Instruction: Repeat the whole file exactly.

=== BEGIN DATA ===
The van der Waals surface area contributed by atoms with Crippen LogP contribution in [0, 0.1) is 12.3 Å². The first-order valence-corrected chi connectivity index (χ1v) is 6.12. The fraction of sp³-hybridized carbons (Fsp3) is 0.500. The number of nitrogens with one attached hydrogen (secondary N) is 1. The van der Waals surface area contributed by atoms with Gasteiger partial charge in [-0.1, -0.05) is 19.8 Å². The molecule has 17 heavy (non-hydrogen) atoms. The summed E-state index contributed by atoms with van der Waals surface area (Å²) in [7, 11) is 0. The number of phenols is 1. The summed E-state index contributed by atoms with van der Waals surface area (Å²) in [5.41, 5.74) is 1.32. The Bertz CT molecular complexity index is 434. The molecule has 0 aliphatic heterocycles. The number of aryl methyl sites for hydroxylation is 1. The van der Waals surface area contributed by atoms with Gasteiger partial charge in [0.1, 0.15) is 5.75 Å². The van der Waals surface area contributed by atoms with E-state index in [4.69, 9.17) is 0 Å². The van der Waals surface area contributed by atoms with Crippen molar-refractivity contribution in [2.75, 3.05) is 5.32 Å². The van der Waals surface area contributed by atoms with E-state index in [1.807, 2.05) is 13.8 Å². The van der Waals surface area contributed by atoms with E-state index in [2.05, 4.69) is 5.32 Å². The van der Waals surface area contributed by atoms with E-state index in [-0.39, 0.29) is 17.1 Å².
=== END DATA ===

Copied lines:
The van der Waals surface area contributed by atoms with Crippen LogP contribution in [0, 0.1) is 12.3 Å². The first-order valence-corrected chi connectivity index (χ1v) is 6.12. The fraction of sp³-hybridized carbons (Fsp3) is 0.500. The number of nitrogens with one attached hydrogen (secondary N) is 1. The van der Waals surface area contributed by atoms with Gasteiger partial charge in [-0.1, -0.05) is 19.8 Å². The molecule has 17 heavy (non-hydrogen) atoms. The summed E-state index contributed by atoms with van der Waals surface area (Å²) in [7, 11) is 0. The number of phenols is 1. The summed E-state index contributed by atoms with van der Waals surface area (Å²) in [5.41, 5.74) is 1.32. The Bertz CT molecular complexity index is 434. The molecule has 0 aliphatic heterocycles. The number of aryl methyl sites for hydroxylation is 1. The van der Waals surface area contributed by atoms with Gasteiger partial charge in [0.1, 0.15) is 5.75 Å². The van der Waals surface area contributed by atoms with E-state index in [4.69, 9.17) is 0 Å². The van der Waals surface area contributed by atoms with Crippen molar-refractivity contribution in [2.75, 3.05) is 5.32 Å². The van der Waals surface area contributed by atoms with E-state index in [1.807, 2.05) is 13.8 Å². The van der Waals surface area contributed by atoms with E-state index in [2.05, 4.69) is 5.32 Å². The van der Waals surface area contributed by atoms with E-state index in [-0.39, 0.29) is 17.1 Å².